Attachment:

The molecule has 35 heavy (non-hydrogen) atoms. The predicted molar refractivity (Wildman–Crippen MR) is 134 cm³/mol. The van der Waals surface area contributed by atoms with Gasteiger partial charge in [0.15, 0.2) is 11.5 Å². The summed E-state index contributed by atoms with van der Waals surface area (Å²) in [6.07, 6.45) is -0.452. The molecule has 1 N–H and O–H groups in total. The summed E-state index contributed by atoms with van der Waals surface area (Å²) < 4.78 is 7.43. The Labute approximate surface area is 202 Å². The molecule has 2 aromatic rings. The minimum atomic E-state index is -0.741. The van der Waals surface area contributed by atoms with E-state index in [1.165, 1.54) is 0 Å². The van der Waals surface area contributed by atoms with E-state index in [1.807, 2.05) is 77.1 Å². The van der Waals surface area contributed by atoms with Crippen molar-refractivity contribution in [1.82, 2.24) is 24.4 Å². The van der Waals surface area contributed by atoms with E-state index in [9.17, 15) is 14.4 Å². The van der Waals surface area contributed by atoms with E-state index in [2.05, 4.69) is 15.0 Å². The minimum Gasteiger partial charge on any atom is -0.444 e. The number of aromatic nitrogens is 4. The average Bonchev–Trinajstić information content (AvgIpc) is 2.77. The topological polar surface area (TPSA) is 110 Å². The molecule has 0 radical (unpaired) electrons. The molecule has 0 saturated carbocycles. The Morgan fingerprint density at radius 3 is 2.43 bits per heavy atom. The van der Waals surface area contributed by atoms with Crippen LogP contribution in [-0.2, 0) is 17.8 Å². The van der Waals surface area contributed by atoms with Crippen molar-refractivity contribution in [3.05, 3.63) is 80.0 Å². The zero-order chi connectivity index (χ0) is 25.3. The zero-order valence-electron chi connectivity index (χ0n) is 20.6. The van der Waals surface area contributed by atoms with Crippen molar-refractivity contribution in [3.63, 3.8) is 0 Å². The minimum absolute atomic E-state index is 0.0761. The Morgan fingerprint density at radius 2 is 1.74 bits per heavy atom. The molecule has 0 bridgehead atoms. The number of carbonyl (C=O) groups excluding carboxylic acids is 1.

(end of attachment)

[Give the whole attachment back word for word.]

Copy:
The molecule has 35 heavy (non-hydrogen) atoms. The predicted molar refractivity (Wildman–Crippen MR) is 134 cm³/mol. The van der Waals surface area contributed by atoms with Gasteiger partial charge in [0.15, 0.2) is 11.5 Å². The summed E-state index contributed by atoms with van der Waals surface area (Å²) in [6.07, 6.45) is -0.452. The molecule has 1 N–H and O–H groups in total. The summed E-state index contributed by atoms with van der Waals surface area (Å²) < 4.78 is 7.43. The Labute approximate surface area is 202 Å². The molecule has 2 aromatic rings. The minimum atomic E-state index is -0.741. The van der Waals surface area contributed by atoms with E-state index in [1.165, 1.54) is 0 Å². The van der Waals surface area contributed by atoms with E-state index in [1.807, 2.05) is 77.1 Å². The van der Waals surface area contributed by atoms with Crippen molar-refractivity contribution in [1.82, 2.24) is 24.4 Å². The van der Waals surface area contributed by atoms with E-state index in [9.17, 15) is 14.4 Å². The van der Waals surface area contributed by atoms with E-state index in [2.05, 4.69) is 15.0 Å². The minimum Gasteiger partial charge on any atom is -0.444 e. The number of aromatic nitrogens is 4. The average Bonchev–Trinajstić information content (AvgIpc) is 2.77. The topological polar surface area (TPSA) is 110 Å². The molecule has 0 radical (unpaired) electrons. The molecule has 0 saturated carbocycles. The Morgan fingerprint density at radius 3 is 2.43 bits per heavy atom. The van der Waals surface area contributed by atoms with Crippen LogP contribution in [-0.2, 0) is 17.8 Å². The van der Waals surface area contributed by atoms with Crippen molar-refractivity contribution in [3.05, 3.63) is 80.0 Å². The zero-order chi connectivity index (χ0) is 25.3. The zero-order valence-electron chi connectivity index (χ0n) is 20.6. The van der Waals surface area contributed by atoms with Crippen molar-refractivity contribution in [3.63, 3.8) is 0 Å². The minimum absolute atomic E-state index is 0.0761. The Morgan fingerprint density at radius 2 is 1.74 bits per heavy atom. The molecule has 0 bridgehead atoms. The number of carbonyl (C=O) groups excluding carboxylic acids is 1.